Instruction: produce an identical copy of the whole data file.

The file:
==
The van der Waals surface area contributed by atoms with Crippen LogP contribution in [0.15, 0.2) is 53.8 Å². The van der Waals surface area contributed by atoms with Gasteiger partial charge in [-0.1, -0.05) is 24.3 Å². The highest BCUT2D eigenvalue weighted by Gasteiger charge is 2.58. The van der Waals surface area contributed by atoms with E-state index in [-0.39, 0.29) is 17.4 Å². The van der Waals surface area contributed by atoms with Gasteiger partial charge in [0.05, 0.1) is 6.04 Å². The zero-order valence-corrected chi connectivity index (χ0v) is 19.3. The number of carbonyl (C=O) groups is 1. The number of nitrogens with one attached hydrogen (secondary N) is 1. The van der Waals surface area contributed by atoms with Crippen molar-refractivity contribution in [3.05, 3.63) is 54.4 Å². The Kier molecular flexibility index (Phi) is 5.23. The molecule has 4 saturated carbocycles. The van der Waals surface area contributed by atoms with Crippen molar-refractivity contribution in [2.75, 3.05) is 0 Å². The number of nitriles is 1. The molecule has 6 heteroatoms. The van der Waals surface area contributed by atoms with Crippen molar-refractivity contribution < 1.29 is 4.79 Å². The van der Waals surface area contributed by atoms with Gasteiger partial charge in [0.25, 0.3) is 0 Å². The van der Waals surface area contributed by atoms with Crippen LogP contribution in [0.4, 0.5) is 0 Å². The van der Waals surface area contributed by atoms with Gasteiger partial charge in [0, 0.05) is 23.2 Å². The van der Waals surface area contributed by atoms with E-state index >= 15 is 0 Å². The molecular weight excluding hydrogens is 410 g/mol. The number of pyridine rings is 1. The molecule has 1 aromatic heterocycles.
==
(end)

The van der Waals surface area contributed by atoms with Crippen LogP contribution in [0.15, 0.2) is 53.8 Å². The van der Waals surface area contributed by atoms with Gasteiger partial charge in [-0.1, -0.05) is 24.3 Å². The highest BCUT2D eigenvalue weighted by Gasteiger charge is 2.58. The van der Waals surface area contributed by atoms with E-state index in [-0.39, 0.29) is 17.4 Å². The van der Waals surface area contributed by atoms with Gasteiger partial charge in [0.05, 0.1) is 6.04 Å². The zero-order valence-corrected chi connectivity index (χ0v) is 19.3. The number of carbonyl (C=O) groups is 1. The number of nitrogens with one attached hydrogen (secondary N) is 1. The van der Waals surface area contributed by atoms with Crippen molar-refractivity contribution in [3.05, 3.63) is 54.4 Å². The Kier molecular flexibility index (Phi) is 5.23. The molecule has 4 saturated carbocycles. The van der Waals surface area contributed by atoms with Crippen molar-refractivity contribution in [2.75, 3.05) is 0 Å². The number of nitriles is 1. The molecule has 6 heteroatoms. The van der Waals surface area contributed by atoms with Crippen molar-refractivity contribution < 1.29 is 4.79 Å². The van der Waals surface area contributed by atoms with Gasteiger partial charge in [0.25, 0.3) is 0 Å². The van der Waals surface area contributed by atoms with Crippen LogP contribution in [0.4, 0.5) is 0 Å². The van der Waals surface area contributed by atoms with Gasteiger partial charge in [0, 0.05) is 23.2 Å². The van der Waals surface area contributed by atoms with E-state index >= 15 is 0 Å². The molecular weight excluding hydrogens is 410 g/mol. The number of pyridine rings is 1. The molecule has 1 aromatic heterocycles.